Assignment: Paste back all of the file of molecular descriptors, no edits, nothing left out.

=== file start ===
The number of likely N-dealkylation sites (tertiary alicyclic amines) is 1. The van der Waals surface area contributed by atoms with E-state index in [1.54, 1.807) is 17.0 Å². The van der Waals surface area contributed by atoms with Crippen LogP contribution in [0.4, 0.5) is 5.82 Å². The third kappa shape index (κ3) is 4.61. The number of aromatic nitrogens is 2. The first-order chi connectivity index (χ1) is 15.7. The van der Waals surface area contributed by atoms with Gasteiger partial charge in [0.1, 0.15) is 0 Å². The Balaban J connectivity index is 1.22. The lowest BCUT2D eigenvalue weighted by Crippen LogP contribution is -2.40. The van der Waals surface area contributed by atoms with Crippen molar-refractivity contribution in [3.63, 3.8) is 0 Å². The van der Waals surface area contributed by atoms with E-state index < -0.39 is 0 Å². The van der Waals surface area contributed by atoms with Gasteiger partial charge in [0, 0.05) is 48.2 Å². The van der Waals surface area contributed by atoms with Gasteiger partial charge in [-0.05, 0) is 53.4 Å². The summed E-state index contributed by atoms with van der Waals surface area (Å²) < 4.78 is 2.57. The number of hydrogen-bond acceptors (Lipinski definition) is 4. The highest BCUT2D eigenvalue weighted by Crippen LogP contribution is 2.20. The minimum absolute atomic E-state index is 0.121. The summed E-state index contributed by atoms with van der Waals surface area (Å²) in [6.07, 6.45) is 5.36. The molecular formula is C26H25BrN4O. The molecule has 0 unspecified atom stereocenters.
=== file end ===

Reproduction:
The number of likely N-dealkylation sites (tertiary alicyclic amines) is 1. The van der Waals surface area contributed by atoms with E-state index in [1.54, 1.807) is 17.0 Å². The van der Waals surface area contributed by atoms with Crippen LogP contribution in [0.4, 0.5) is 5.82 Å². The third kappa shape index (κ3) is 4.61. The number of aromatic nitrogens is 2. The first-order chi connectivity index (χ1) is 15.7. The van der Waals surface area contributed by atoms with Gasteiger partial charge in [0.1, 0.15) is 0 Å². The Balaban J connectivity index is 1.22. The lowest BCUT2D eigenvalue weighted by Crippen LogP contribution is -2.40. The van der Waals surface area contributed by atoms with Crippen molar-refractivity contribution in [3.63, 3.8) is 0 Å². The van der Waals surface area contributed by atoms with E-state index < -0.39 is 0 Å². The van der Waals surface area contributed by atoms with Gasteiger partial charge in [0, 0.05) is 48.2 Å². The van der Waals surface area contributed by atoms with Gasteiger partial charge in [-0.05, 0) is 53.4 Å². The summed E-state index contributed by atoms with van der Waals surface area (Å²) < 4.78 is 2.57. The number of hydrogen-bond acceptors (Lipinski definition) is 4. The highest BCUT2D eigenvalue weighted by Crippen LogP contribution is 2.20. The minimum absolute atomic E-state index is 0.121. The summed E-state index contributed by atoms with van der Waals surface area (Å²) in [6.07, 6.45) is 5.36. The molecular formula is C26H25BrN4O. The molecule has 0 unspecified atom stereocenters.